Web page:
Saturday, 9 January 2016
Old Photograph Mugdock Castle Scotland
Old photograph of Mugdock Castle located two miles North of Milngavie, Scotland. Mugdock Castle was the stronghold of the Clan Graham from the middle of the 13th century. The lands of Mugdock were a property of the Grahams from the mid 13th century, when David de Graham of Dundaff acquired them from the Earl of Lennox. It is possible that his descendant, Sir David de Graham, who died in 1396, built the castle. It was certainly standing by August 1372, when a contemporary document was signed there. In 1458, the lands were erected into the Barony of Mugdock. Later, in 1505, the Grahams were created Earls of Montrose. The most famous of the Montrose Grahams, James Graham, 1st Marquess of Montrose, may have been born at Mugdock Castle in 1612. During the Bishops Wars, a prelude to the Wars of the Three Kingdoms, Montrose briefly supported the Covenanters. Montrose was imprisoned in Edinburgh in 1641, for intrigues against Archibald Campbell, 1st Marquess of Argyll, who was to become his arch enemy. While Montrose was in prison, Lord Sinclair sacked Mugdock. Montrose returned there, however, until 1644 when he began his Royalist revolt, becoming the King's commander in Scotland. Mugdock was sacked again that year. Following the defeat of Charles I, Montrose was executed in 1650, and the lands were forfeited to the Marquess of Argyll. In 1661 Argyll too was executed, and Mugdock was returned to the Grahams, who restored the castle over a two year period, building a mansion within the old castle walls. In 1682 the Grahams bought Buchanan Old House near Drymen, a dwelling more fitting the title of Marquess. The family's official seat was kept at Mugdock Castle for a some time. In 1945, Hugh Fraser, 1st Baron Fraser of Allander, owner of the large retail chain now known as House of Fraser, purchased Mugdock Castle from the Duke of Montrose. He died in 1966 at Mugdock Castle. During World War II the house was requisitioned for use by the government, but by 1948 was empty. It was demolished in 1967, although foundations and walls remain.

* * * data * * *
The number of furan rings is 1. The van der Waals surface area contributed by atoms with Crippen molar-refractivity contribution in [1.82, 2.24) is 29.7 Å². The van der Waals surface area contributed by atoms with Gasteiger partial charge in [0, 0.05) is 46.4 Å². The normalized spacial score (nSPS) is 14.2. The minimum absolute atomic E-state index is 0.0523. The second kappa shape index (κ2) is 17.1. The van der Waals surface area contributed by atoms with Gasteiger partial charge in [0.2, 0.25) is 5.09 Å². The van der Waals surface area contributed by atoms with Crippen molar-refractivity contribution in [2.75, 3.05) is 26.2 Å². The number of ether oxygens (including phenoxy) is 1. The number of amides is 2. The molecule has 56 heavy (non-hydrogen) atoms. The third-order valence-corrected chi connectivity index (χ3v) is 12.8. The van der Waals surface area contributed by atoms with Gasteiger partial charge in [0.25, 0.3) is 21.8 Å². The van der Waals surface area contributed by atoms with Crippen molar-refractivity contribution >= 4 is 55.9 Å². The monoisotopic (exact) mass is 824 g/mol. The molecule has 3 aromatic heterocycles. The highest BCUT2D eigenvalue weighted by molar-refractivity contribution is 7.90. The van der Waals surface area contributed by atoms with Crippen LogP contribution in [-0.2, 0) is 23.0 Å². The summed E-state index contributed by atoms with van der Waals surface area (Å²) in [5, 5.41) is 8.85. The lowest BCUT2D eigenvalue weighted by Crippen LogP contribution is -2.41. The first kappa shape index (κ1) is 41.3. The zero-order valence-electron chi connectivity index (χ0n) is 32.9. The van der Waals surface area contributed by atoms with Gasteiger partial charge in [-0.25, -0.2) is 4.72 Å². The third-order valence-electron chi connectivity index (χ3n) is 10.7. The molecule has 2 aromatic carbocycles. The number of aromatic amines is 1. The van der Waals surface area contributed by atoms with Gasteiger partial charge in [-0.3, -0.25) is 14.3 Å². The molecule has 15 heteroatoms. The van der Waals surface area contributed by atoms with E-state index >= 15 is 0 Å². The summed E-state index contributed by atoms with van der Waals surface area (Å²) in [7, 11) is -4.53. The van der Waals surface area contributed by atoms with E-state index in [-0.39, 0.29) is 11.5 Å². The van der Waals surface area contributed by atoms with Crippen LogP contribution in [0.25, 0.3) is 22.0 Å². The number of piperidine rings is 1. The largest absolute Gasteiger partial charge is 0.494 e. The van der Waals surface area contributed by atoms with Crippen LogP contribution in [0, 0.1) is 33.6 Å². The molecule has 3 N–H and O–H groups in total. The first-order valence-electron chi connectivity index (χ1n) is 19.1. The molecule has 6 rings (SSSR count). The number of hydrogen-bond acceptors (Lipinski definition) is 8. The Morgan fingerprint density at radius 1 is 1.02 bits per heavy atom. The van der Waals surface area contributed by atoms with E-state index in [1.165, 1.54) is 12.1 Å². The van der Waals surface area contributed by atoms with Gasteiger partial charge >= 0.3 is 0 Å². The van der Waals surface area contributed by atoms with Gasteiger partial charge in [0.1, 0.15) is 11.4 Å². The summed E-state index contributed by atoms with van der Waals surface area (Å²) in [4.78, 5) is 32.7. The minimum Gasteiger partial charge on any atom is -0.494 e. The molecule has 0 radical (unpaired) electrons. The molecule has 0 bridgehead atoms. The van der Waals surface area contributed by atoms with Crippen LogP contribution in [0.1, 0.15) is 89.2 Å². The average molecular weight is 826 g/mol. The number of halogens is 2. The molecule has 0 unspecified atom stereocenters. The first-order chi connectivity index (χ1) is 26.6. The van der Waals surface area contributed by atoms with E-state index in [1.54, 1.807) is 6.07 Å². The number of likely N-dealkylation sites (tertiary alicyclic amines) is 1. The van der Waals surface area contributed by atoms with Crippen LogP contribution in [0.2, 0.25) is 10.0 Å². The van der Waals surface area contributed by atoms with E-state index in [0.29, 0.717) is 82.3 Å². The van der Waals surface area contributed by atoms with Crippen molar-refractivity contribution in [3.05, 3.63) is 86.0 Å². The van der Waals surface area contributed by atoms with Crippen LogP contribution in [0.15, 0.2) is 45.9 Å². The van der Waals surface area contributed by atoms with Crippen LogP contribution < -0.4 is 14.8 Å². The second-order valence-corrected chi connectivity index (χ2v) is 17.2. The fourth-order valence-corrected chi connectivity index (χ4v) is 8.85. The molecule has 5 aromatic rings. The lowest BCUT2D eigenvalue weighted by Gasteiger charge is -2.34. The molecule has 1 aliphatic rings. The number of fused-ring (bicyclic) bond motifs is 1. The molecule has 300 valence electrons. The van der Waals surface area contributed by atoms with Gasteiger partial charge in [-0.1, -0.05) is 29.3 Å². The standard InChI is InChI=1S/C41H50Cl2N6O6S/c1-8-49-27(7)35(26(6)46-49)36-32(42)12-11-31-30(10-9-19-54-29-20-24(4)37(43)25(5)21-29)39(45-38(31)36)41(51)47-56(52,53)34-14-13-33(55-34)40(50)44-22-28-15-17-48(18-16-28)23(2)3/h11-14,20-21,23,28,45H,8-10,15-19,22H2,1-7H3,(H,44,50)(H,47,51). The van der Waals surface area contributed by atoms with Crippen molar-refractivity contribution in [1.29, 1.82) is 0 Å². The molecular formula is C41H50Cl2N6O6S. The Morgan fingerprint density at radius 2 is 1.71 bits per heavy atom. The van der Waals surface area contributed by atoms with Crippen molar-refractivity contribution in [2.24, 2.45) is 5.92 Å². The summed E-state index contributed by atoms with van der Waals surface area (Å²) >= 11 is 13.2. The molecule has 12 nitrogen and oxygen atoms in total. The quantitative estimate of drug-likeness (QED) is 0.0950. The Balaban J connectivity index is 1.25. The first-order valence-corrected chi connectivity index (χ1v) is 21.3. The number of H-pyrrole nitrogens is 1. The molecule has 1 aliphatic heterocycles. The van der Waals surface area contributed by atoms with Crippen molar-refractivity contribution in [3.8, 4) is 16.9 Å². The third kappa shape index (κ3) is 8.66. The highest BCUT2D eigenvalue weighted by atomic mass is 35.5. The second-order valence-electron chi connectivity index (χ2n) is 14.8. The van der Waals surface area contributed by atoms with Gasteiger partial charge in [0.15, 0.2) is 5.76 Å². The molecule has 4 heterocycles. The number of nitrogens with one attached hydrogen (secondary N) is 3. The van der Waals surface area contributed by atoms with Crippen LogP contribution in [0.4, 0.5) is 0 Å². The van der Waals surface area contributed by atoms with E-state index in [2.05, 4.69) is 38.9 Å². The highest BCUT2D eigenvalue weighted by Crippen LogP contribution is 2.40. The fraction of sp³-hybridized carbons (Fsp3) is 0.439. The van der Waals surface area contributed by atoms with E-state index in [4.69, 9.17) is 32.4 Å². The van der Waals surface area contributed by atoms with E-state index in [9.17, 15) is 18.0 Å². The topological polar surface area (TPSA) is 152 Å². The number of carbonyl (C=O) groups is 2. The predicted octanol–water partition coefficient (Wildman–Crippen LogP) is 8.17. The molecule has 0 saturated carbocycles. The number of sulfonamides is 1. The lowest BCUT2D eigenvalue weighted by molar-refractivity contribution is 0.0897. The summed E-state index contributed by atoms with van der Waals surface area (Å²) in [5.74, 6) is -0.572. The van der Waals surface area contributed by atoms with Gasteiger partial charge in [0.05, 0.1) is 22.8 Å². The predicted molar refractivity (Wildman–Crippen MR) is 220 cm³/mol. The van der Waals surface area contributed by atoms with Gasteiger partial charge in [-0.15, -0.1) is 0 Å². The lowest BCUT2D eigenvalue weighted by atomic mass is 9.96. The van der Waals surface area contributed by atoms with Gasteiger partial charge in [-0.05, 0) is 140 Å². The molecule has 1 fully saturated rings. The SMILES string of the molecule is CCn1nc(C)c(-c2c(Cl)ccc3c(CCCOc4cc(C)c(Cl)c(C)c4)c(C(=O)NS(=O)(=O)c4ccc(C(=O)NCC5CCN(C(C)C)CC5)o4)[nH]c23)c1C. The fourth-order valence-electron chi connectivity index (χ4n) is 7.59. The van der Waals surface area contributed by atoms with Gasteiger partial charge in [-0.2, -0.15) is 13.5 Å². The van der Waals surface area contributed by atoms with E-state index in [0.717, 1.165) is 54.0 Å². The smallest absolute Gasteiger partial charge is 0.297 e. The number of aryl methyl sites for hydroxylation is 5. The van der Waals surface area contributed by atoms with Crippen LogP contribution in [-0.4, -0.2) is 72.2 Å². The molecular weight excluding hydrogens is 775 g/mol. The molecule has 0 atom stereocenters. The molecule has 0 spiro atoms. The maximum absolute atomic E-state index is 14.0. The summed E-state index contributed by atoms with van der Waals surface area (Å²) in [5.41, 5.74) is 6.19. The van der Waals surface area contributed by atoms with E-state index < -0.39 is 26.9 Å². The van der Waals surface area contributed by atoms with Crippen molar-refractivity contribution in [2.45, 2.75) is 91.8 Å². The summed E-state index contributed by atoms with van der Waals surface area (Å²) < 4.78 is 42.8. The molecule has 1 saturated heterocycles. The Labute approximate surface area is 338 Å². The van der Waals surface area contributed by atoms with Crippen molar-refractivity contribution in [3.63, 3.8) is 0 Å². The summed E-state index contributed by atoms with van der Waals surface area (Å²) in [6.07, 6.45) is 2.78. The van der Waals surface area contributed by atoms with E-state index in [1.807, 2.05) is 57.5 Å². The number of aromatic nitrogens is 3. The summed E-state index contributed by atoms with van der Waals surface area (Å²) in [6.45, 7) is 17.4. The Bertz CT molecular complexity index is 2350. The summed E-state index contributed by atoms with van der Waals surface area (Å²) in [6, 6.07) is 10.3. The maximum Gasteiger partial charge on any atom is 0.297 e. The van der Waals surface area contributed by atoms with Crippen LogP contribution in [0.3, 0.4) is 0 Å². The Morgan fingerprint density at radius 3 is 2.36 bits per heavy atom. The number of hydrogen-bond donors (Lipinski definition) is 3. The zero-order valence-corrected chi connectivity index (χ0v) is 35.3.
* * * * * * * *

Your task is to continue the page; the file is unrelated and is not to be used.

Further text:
All photographs are copyright of Sandy Stevenson, Tour Scotland, and may not be used without permission.
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